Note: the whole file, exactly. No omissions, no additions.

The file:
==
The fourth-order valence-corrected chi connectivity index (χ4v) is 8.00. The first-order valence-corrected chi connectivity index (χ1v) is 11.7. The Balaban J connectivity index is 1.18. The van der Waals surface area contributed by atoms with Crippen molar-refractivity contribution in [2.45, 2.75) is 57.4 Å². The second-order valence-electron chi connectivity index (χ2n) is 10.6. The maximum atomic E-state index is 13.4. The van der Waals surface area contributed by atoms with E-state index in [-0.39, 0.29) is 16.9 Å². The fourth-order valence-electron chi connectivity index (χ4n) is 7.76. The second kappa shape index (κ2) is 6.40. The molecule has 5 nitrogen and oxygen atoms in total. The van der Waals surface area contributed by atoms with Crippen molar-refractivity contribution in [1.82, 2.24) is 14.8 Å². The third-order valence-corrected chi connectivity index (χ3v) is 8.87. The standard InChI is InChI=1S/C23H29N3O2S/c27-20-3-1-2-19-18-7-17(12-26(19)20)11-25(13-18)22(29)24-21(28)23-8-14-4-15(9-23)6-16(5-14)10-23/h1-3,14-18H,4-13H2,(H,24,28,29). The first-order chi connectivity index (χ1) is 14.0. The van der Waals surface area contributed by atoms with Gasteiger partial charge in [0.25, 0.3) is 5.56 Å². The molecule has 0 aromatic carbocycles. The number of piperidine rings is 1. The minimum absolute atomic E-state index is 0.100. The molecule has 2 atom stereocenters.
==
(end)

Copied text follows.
The fourth-order valence-corrected chi connectivity index (χ4v) is 8.00. The first-order valence-corrected chi connectivity index (χ1v) is 11.7. The Balaban J connectivity index is 1.18. The van der Waals surface area contributed by atoms with Crippen molar-refractivity contribution in [2.45, 2.75) is 57.4 Å². The second-order valence-electron chi connectivity index (χ2n) is 10.6. The maximum atomic E-state index is 13.4. The van der Waals surface area contributed by atoms with E-state index in [-0.39, 0.29) is 16.9 Å². The fourth-order valence-electron chi connectivity index (χ4n) is 7.76. The second kappa shape index (κ2) is 6.40. The molecule has 5 nitrogen and oxygen atoms in total. The van der Waals surface area contributed by atoms with Crippen molar-refractivity contribution in [1.82, 2.24) is 14.8 Å². The third-order valence-corrected chi connectivity index (χ3v) is 8.87. The standard InChI is InChI=1S/C23H29N3O2S/c27-20-3-1-2-19-18-7-17(12-26(19)20)11-25(13-18)22(29)24-21(28)23-8-14-4-15(9-23)6-16(5-14)10-23/h1-3,14-18H,4-13H2,(H,24,28,29). The first-order chi connectivity index (χ1) is 14.0. The van der Waals surface area contributed by atoms with Gasteiger partial charge in [0.25, 0.3) is 5.56 Å². The molecule has 0 aromatic carbocycles. The number of piperidine rings is 1. The minimum absolute atomic E-state index is 0.100. The molecule has 2 atom stereocenters.